Wednesday, November 10, 2010

Some of My Favorite Things

I'm a little light on easily imparted intelligence these days, so I thought I'd share a few of my favorite lines. Some of these I've read recently, so they're sparkling on the old brain. Others are classics, permanently ingrained. I hope you enjoy.
~~~
We look before and after,
And pine for what is not:
Our sincerest laughter
With some pain is fraught;
Our sweetest songs are those that tell of saddest thought. - Percy Bysshe Shelley, To a Skylark

He had a face like a collapsed lung. ~ Raymond Chandler, The Long Good-Bye

Clean of living things. ~ Robin McKinley, Sunshine

One part of me wanted to puke quietly, but thoroughly, in a far corner of the room. ~ Richard Kadrey, Sandman Slim
~~~
Out of the context of their killer stories (or poem, in the one case), these might not mean much to you. To me, they were unexpected, clever, or simply and perfectly suited to the moment. The impudent hatchlings that climbed into my ear, subtle as a song, and then just never left.

But I've saved the best for last. Here, dear readers is my favorite knuckle-cracking, one-sided grin of a line:

And now I'm going to tell you something really cool. ~ Attributed to Stephen Brust (A storyteller's creed)

So tell me, dahlings, what are your favorites?

5 comments:

  1. Sandman Slim was full of fantastic lines. So good they almost took me out of the narrative (but in a good way). Choosing this one was, perhaps, a disservice to the story since some people will tune out after "puking". But, in one line we see that the situation doesn't just inspire the gut reaction of throwing up, it makes the MC want to do it thoroughly. It's that bad. I highly recommend the book, for more than just that line.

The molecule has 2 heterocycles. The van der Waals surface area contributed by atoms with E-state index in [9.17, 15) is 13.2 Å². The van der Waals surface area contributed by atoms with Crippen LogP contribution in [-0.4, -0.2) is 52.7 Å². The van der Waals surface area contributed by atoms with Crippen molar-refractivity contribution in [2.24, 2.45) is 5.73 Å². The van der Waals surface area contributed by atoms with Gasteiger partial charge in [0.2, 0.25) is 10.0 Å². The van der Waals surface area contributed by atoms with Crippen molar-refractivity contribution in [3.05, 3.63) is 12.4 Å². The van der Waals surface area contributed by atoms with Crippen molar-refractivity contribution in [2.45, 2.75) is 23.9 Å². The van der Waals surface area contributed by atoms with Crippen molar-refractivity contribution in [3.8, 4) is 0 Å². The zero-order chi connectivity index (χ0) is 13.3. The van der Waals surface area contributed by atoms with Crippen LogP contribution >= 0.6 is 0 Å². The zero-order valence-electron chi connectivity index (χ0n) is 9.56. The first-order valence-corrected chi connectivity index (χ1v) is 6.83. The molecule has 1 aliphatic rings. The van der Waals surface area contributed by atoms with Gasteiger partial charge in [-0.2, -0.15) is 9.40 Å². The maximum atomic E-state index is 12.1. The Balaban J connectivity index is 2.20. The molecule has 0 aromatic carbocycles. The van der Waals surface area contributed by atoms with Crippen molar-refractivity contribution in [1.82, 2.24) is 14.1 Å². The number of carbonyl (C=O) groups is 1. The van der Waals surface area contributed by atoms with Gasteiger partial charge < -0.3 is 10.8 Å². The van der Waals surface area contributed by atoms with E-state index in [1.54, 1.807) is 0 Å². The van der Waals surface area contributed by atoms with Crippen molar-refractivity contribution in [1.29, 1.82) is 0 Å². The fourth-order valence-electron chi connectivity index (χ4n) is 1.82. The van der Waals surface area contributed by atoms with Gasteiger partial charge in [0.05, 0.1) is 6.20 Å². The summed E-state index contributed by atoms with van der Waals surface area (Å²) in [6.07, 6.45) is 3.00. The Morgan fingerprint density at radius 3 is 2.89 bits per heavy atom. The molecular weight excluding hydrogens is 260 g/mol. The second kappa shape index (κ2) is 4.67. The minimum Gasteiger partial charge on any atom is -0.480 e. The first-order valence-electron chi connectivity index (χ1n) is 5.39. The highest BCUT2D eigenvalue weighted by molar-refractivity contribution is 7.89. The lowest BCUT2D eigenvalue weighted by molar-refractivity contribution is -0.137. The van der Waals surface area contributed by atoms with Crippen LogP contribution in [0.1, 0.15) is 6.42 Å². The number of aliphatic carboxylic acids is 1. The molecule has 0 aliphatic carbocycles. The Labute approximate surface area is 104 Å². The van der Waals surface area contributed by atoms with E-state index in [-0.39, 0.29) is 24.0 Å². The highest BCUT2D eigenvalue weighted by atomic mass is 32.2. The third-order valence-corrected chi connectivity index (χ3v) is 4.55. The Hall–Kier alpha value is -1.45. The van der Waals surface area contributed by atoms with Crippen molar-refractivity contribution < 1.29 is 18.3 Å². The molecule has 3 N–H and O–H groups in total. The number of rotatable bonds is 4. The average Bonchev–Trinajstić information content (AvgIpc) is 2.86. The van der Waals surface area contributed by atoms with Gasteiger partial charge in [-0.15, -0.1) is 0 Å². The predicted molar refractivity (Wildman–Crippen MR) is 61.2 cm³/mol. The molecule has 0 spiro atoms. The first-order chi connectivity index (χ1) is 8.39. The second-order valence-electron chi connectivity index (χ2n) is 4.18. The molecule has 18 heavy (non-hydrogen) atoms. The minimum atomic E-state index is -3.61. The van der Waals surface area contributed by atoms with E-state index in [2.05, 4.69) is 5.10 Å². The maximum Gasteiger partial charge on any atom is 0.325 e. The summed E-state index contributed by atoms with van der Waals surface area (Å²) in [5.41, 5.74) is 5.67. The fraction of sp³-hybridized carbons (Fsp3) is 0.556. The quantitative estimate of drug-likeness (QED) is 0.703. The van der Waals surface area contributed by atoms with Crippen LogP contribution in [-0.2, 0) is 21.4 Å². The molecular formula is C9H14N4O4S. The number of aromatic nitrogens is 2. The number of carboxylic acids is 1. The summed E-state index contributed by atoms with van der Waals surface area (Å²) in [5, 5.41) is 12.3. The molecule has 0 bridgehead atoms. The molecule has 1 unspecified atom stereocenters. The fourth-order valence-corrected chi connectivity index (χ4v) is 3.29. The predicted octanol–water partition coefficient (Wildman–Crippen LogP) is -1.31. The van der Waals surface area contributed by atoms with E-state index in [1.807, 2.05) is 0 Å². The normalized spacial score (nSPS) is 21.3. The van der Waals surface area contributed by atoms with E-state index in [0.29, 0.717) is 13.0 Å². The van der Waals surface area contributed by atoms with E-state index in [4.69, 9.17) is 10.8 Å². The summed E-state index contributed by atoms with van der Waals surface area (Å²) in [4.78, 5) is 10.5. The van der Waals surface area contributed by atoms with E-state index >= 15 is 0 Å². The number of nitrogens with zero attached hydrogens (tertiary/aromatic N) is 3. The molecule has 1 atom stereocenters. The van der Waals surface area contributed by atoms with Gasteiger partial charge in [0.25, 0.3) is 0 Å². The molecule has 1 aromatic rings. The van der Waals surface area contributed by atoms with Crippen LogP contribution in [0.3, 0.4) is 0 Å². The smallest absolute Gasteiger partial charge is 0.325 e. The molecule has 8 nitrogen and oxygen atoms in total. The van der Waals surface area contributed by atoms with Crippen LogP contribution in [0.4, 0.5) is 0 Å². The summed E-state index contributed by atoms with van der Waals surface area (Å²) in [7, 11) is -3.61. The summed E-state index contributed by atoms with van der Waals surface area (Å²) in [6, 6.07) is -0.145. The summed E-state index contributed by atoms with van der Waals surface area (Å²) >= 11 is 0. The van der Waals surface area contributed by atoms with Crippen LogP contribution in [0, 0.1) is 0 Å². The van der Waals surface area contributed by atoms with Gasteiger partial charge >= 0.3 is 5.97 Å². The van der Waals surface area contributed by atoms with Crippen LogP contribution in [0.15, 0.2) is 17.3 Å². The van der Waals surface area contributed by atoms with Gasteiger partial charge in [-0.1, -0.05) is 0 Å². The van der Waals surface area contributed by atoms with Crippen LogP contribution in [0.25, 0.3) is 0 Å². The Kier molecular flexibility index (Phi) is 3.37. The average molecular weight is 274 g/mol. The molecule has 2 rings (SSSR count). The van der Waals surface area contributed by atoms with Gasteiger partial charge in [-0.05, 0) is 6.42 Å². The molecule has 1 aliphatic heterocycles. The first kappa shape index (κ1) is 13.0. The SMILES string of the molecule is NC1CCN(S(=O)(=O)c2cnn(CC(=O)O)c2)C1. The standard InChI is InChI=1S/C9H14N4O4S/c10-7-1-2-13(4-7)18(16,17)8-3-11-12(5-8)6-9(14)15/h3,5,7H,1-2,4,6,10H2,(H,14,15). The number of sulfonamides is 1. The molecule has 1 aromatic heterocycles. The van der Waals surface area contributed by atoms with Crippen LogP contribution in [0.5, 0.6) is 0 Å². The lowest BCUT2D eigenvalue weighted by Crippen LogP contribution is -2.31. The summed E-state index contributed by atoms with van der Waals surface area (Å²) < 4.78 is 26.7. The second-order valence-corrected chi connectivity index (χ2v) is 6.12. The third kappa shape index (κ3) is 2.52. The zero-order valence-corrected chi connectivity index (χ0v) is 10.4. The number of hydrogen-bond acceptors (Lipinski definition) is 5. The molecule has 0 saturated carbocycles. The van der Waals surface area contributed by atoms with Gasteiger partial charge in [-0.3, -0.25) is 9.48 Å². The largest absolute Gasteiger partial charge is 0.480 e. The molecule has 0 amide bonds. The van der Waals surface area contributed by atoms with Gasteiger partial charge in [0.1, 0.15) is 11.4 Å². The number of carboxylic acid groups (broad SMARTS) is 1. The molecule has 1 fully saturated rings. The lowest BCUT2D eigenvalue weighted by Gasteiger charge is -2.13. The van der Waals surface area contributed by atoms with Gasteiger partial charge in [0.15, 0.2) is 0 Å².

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  2. What is all this juice and all this joy?
    A strain of the earth’s sweet being in the beginning
    In Eden garden.—Have, get, before it cloy...

    —from "Spring" by Gerard Manley Hopkins :)

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  3. "The boy makes ten of you, false priest."

    I haven't read Salem's Lot in 20 years, and I can still remember that line, and the thought of the showdown between Father Callahan and Barlow in the Petrie kitchen still gives me goosebumps. :)

    How far the vampire genre has fallen!

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  4. Oh, I like that one.

    I like to pretend that these vampires (current) and those vampires (freaky-scary) exist in different realms. I may visit both, but never at the same time.

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